Experience: I was mistaken for a suicide bomber
by Goudarz Karimi
‘I noticed a police officer on the other side of the street, crouching down and partly obscured by a tree… He slowly approached me, and I realised he had a gun’
I’d been doing the same training walk for several weeks, twice a day, six days a week, on a quiet residential street near where I live in Oxford. I’d chosen it because it had a steep hill, perfect for a good workout and, as always, I was wearing my weighted exercise vest. Black and rectangular, it straps across your chest with pockets for the weights to build muscle. Because I’m used to being around other people with the same interest, it never occurred to me that it might look odd.
In retrospect, I’d had the occasional double take, but my training times are so regular I’d pass the same people every day. Normally I walk up and down the street five times, which takes about an hour. That afternoon I’d been up and down twice, and was just starting down the hill again when I noticed a police officer on the other side of the street, crouching down and partly obscured by a tree. He wasn’t dressed in the usual uniform – instead of a standard jacket, he was wearing a bulky vest. This struck me as unusual, but I didn’t loiter. As I continued, though, I realised he was pointing at me, and appeared to be saying something.
I had my headphones on – I’m a PhD student at University College, and usually listen to a lecture while training. It was only when I removed them I heard him shouting, “Stop! Stop! Put your hands up in the air!” I couldn’t fathom what the problem was but I did as he said, automatically taking one or two steps forward as I raised my hands. “Don’t move, don’t move!” the officer shouted. He slowly approached me, and I realised he had a gun.
As he drew close, the policeman started examining my vest, and tried to take it off – he couldn’t work out how, so I had to lower my arms to help him. Another armed policeman appeared, and started to examine the vest on the ground as his colleague questioned me.
“What are you doing here?” he asked, in a severe tone. “What is this vest?” As I explained my training routine, the other policeman searched me, apparently for hidden weapons. “Do you realise what this looks like, given your appearance?” asked the officer. “We had a call from someone saying they’d seen a suspicious man. We were told he might be wearing a bomb suit.”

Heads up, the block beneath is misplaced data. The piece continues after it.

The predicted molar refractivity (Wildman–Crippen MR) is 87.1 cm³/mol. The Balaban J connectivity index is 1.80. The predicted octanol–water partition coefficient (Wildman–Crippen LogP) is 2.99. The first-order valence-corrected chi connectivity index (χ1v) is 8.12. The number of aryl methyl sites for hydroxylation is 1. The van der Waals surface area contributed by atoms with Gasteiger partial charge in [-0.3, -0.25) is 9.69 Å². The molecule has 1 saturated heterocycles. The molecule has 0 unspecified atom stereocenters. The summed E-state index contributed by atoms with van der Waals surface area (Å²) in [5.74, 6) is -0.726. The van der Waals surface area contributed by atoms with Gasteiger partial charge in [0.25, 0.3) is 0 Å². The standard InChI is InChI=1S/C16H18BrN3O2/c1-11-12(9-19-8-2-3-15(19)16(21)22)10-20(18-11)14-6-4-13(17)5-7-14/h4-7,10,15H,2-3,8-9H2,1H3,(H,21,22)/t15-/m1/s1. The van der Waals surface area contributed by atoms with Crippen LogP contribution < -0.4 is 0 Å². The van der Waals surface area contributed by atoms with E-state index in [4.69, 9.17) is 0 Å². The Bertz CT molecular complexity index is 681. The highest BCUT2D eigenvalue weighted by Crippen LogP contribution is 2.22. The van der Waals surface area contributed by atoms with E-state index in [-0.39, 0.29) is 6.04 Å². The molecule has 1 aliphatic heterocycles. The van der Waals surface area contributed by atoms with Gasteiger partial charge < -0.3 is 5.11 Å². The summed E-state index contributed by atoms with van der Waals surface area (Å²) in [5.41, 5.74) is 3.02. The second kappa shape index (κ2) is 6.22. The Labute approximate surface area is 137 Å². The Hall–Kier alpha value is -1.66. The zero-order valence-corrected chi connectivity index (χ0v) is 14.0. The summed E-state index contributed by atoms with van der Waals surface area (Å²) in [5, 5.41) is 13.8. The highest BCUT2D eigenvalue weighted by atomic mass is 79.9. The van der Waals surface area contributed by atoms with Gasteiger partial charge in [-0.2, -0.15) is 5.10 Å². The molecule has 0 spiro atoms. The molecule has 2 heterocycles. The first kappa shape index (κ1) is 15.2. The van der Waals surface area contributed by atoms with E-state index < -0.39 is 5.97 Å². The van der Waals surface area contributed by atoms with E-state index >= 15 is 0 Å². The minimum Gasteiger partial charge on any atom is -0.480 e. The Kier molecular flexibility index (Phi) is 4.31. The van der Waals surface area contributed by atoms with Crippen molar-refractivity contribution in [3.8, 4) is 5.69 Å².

This seemed pretty odd to me – I’d never seen a bomb suit, but I was certain they wouldn’t be emblazoned with a “Maxivest” logo. I was more surprised by what happened next, though. “We need to do a background check on you,” said the policeman. He told me that under the Terrorism Act, they were entitled to take me to the station for further questioning, and that they needed my details to ensure I wasn’t already known by intelligence agencies.
Now my bemusement turned to indignation. We’d established I was a student, that the vest was a piece of training equipment and that I was no terrorist – that even if I’d been attempting some kind of prank, I’d have been making a poor job of it. It was only then I realised the possible significance of his earlier remark – “…someone of your appearance…” Although I grew up in the Netherlands, my parents are Iranian – did he mean my Middle Eastern looks made me more suspicious? Never feeling restricted in my freedom of movement before, it was a possibility that genuinely hadn’t occurred to me.
After about 20 minutes, I was allowed to go on my way. But I hadn’t finished my training, so at the end of the street I turned and walked back again, passing the police car with the officer in it. “You’re still walking?” he asked. “Why don’t you call it a day?” I explained I wanted to continue with my training, but he ordered me to take off my vest. I pointed out it wouldn’t be feasible for me to walk with it in my hands – it weighs 30kg – but he insisted, sharply. Not wishing to provoke him, I agreed to cover the vest with my jacket. I walked away looking ridiculously bulky, and probably more suspicious than I would have otherwise.
I still train twice a day, on the same street, and don’t make any attempt to cover up the vest. I’d have appreciated the opportunity to meet with whoever raised the alarm, to explain what I was really doing. It seems everyone I pass knows who I am now, but rather than react with fear and suspicion, people wave and smile.
Original post: Experience: I was mistaken for a suicide bomber